• The behavior of quicksort depends on the relative ordering of the values in the array elements given as the input, and not by the particular values in the array.
• On a random input array, the partitioning is unlikely to happen in the same way at every level.
• Split ratio is different for different levels.
(Contrary to our assumption in the previous slide.)
• Partition produces a mix of “good” and “bad” splits, distributed randomly in the recursion tree.
• What is the running time likely to be in such a case?

QuickSort: Average-case Analysis

QuickSort: Average-case Analysis
Bad split followed by a good split:
(n – 1)/2 – 1, and (n – 1)/2.
Produces subarrays of sizes 0,
n–1 ((n – 1)/2) – 1
(n – 1)/2 Q(n)
Cost of partitioning :
Q(n) + Q(n-1) = Q(n). Good split at the first level:
Produces two subarrays of size (n – 1)/2.
Cost of partitioning :
Situation at the end of case 1 is not worse than that at the end of case 2. When splits alternate between good and bad, the cost of bad split can be
absorbed into the cost of good split.
Thus the running time is O(n lg n), though with larger hidden constants.

QuickSort: Randomized
w Want to make running time independent of input ordering.
w How can we do that?
» Make the algorithm randomized.
» Make every possible input equally likely.
• Can randomly shuffle to permute the entire array.
• For quicksort, it is sufficient if we can ensure that every
element is equally likely to be the pivot.
• So, we choose an element in A[p..r] and exchange it with
• Because the pivot is randomly chosen, we expect the partitioning to be well balanced on average.

QuickSort: Randomized
Want to make running time independent of input ordering.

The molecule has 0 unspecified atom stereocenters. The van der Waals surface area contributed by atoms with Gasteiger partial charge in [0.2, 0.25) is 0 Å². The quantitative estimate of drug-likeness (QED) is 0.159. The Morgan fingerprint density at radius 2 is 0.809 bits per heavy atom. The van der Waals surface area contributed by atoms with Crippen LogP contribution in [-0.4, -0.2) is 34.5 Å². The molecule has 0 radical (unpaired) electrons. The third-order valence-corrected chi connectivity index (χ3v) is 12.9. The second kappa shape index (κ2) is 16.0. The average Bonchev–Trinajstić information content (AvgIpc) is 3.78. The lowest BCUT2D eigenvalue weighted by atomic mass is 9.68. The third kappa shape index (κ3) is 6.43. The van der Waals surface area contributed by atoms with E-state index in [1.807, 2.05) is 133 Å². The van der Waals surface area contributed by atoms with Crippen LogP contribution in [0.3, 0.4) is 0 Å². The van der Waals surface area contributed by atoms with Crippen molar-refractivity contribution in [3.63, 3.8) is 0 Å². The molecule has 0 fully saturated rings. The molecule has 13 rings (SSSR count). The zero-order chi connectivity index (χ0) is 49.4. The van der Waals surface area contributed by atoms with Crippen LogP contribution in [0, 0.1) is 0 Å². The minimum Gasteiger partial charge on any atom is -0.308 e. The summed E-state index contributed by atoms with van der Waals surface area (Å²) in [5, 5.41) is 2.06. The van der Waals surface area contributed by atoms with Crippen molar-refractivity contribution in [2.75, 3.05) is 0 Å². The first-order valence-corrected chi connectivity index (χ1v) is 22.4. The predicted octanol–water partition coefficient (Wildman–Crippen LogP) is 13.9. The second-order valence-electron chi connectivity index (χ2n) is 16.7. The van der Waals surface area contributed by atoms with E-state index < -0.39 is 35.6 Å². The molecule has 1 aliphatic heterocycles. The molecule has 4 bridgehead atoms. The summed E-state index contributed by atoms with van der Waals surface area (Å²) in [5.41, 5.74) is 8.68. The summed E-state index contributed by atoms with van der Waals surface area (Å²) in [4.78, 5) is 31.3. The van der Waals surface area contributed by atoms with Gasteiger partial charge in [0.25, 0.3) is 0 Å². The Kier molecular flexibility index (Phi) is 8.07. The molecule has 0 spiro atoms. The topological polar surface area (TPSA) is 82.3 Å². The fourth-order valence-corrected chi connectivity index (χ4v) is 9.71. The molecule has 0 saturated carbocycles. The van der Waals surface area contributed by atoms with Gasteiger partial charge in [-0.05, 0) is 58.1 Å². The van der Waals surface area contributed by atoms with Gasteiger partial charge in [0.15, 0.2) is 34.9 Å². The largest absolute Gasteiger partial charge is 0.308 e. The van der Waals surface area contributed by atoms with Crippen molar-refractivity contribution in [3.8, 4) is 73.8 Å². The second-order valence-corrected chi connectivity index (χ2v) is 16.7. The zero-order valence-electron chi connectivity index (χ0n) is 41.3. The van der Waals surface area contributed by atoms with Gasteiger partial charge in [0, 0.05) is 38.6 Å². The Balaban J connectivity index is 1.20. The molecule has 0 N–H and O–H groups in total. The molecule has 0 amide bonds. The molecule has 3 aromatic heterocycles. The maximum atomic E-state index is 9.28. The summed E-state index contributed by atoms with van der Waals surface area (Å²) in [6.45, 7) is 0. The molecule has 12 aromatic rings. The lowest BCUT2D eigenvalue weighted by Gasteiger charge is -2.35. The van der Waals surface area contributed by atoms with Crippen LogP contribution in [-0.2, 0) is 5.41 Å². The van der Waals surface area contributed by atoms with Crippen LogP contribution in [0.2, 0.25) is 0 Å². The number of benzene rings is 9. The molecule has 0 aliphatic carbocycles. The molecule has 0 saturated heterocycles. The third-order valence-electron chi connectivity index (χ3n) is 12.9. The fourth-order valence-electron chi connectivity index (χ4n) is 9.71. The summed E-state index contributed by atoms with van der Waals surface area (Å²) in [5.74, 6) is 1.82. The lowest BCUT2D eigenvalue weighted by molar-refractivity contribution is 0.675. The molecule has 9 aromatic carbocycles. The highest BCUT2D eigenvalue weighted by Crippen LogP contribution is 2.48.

Randomized-Partition(A, p, r)
i := Random(p, r); A[r] « A[i]; Partition(A, p, r)
Randomized-Quicksort(A, p, r) if p < r then q := Randomized-Partition(A, p, r); Randomized-Quicksort(A, p, q – 1); Randomized-Quicksort(A, q + 1, r) Randomized QuickSort: Average-case Analysis Random Variable X = # comparisons over all calls to Partition. Q: Why is it a good measure? • Let z1, z2, ..., zn denote the list items (in sorted order). • Let the set Zij = {zi, zi+1, ..., zj}. indicator random variable. Xij=I{zi is compared to zj}. 1 if zi is compared to zj 0 otherwise Let RV Xij = Thus,X=ååX . ij i=1 j=i+1 Randomized QuickSort: Average-case Analysis én-1n ù E[X]=EêëååX û ijú i=1 j=i+1 n-1 n =ååE[X ] ij i=1 j=i+1 =ååP[z iscomparedtoz ] So, all we need to do is to compute P[z is compared to z ]. E[Xij] = 0·P[Xij=0] + 1·P[Xij=1] = P[Xij=1] Randomized QuickSort: Average-case Analysis Claim: zi and zj are compared iff the first element to be chosen as a pivot from Zij is either zi or zj. P[zi iscomparedtozj]=P[zi orzj isfirstpivotfromZij] =P[zi isfirstpivotfromZij] We choose the pivot uniformly at random +P[zj isfirstpivotfromZij] = 2 36 j-i+1 =1+1 j-i+1 j-i+1 Randomized QuickSort: Average-case Analysis Therefore, E[X]=ååj-i+1 i=1 j=i+1 n-1 n-i 2 =ååk+1 i=1 k=1 n-1 n 2 CS代考 加微信: cscodehelp QQ: 2235208643 Email: kyit630461@163.com